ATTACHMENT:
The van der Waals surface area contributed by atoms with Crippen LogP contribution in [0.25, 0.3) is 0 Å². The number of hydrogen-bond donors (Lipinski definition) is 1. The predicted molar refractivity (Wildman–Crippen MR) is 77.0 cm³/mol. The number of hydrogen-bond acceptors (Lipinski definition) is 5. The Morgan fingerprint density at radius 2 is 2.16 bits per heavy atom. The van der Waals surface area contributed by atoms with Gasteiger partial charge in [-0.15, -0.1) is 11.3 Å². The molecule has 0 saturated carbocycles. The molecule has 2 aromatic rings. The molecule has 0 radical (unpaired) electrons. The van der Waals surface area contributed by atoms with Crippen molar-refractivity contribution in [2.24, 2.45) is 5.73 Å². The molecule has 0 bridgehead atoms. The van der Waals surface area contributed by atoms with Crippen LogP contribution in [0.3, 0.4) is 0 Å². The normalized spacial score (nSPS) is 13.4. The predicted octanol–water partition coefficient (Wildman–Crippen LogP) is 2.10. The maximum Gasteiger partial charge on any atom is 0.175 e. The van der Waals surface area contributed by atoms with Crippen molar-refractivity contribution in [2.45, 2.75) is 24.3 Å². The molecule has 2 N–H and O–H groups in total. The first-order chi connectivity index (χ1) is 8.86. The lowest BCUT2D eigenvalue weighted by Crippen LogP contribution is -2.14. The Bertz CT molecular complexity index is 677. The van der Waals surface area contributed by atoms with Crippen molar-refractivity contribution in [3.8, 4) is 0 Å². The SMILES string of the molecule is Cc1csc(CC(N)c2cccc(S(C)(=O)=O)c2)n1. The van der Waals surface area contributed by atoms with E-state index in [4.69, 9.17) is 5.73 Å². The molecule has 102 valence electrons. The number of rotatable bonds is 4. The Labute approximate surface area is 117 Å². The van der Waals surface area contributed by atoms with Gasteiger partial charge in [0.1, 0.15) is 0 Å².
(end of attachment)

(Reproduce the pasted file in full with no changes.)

The van der Waals surface area contributed by atoms with Crippen LogP contribution in [0.25, 0.3) is 0 Å². The number of hydrogen-bond donors (Lipinski definition) is 1. The predicted molar refractivity (Wildman–Crippen MR) is 77.0 cm³/mol. The number of hydrogen-bond acceptors (Lipinski definition) is 5. The Morgan fingerprint density at radius 2 is 2.16 bits per heavy atom. The van der Waals surface area contributed by atoms with Gasteiger partial charge in [-0.15, -0.1) is 11.3 Å². The molecule has 0 saturated carbocycles. The molecule has 2 aromatic rings. The molecule has 0 radical (unpaired) electrons. The van der Waals surface area contributed by atoms with Crippen molar-refractivity contribution in [2.24, 2.45) is 5.73 Å². The molecule has 0 bridgehead atoms. The van der Waals surface area contributed by atoms with Crippen LogP contribution in [0.3, 0.4) is 0 Å². The normalized spacial score (nSPS) is 13.4. The predicted octanol–water partition coefficient (Wildman–Crippen LogP) is 2.10. The maximum Gasteiger partial charge on any atom is 0.175 e. The van der Waals surface area contributed by atoms with Crippen molar-refractivity contribution in [2.45, 2.75) is 24.3 Å². The molecule has 2 N–H and O–H groups in total. The first-order chi connectivity index (χ1) is 8.86. The lowest BCUT2D eigenvalue weighted by Crippen LogP contribution is -2.14. The Bertz CT molecular complexity index is 677. The van der Waals surface area contributed by atoms with Crippen molar-refractivity contribution in [3.8, 4) is 0 Å². The SMILES string of the molecule is Cc1csc(CC(N)c2cccc(S(C)(=O)=O)c2)n1. The van der Waals surface area contributed by atoms with E-state index in [4.69, 9.17) is 5.73 Å². The molecule has 102 valence electrons. The number of rotatable bonds is 4. The Labute approximate surface area is 117 Å². The van der Waals surface area contributed by atoms with Gasteiger partial charge in [0.1, 0.15) is 0 Å².